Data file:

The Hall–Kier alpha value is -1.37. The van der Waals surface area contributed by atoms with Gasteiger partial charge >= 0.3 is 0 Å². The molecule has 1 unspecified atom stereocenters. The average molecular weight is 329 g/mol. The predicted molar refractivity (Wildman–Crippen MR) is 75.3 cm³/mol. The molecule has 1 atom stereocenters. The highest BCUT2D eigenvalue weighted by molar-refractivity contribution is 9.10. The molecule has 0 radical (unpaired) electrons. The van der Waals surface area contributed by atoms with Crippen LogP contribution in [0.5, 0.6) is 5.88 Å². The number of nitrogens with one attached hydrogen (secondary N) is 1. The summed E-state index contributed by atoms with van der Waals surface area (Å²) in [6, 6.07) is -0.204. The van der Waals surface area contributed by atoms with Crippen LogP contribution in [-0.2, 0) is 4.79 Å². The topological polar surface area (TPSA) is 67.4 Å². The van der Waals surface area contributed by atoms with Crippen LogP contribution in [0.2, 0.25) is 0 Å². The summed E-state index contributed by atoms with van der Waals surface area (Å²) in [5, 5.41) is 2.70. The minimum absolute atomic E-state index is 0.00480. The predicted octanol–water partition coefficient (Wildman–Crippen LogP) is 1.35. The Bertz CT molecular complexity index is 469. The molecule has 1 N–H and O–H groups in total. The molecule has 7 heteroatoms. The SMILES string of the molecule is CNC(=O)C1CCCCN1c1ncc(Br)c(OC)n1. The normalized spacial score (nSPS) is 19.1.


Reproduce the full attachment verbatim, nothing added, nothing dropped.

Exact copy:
The Hall–Kier alpha value is -1.37. The van der Waals surface area contributed by atoms with Gasteiger partial charge >= 0.3 is 0 Å². The molecule has 1 unspecified atom stereocenters. The average molecular weight is 329 g/mol. The predicted molar refractivity (Wildman–Crippen MR) is 75.3 cm³/mol. The molecule has 1 atom stereocenters. The highest BCUT2D eigenvalue weighted by molar-refractivity contribution is 9.10. The molecule has 0 radical (unpaired) electrons. The van der Waals surface area contributed by atoms with Crippen LogP contribution in [0.5, 0.6) is 5.88 Å². The number of nitrogens with one attached hydrogen (secondary N) is 1. The summed E-state index contributed by atoms with van der Waals surface area (Å²) in [6, 6.07) is -0.204. The van der Waals surface area contributed by atoms with Crippen LogP contribution in [-0.2, 0) is 4.79 Å². The topological polar surface area (TPSA) is 67.4 Å². The van der Waals surface area contributed by atoms with Crippen LogP contribution in [0.2, 0.25) is 0 Å². The summed E-state index contributed by atoms with van der Waals surface area (Å²) in [5, 5.41) is 2.70. The minimum absolute atomic E-state index is 0.00480. The predicted octanol–water partition coefficient (Wildman–Crippen LogP) is 1.35. The Bertz CT molecular complexity index is 469. The molecule has 1 N–H and O–H groups in total. The molecule has 7 heteroatoms. The SMILES string of the molecule is CNC(=O)C1CCCCN1c1ncc(Br)c(OC)n1. The normalized spacial score (nSPS) is 19.1.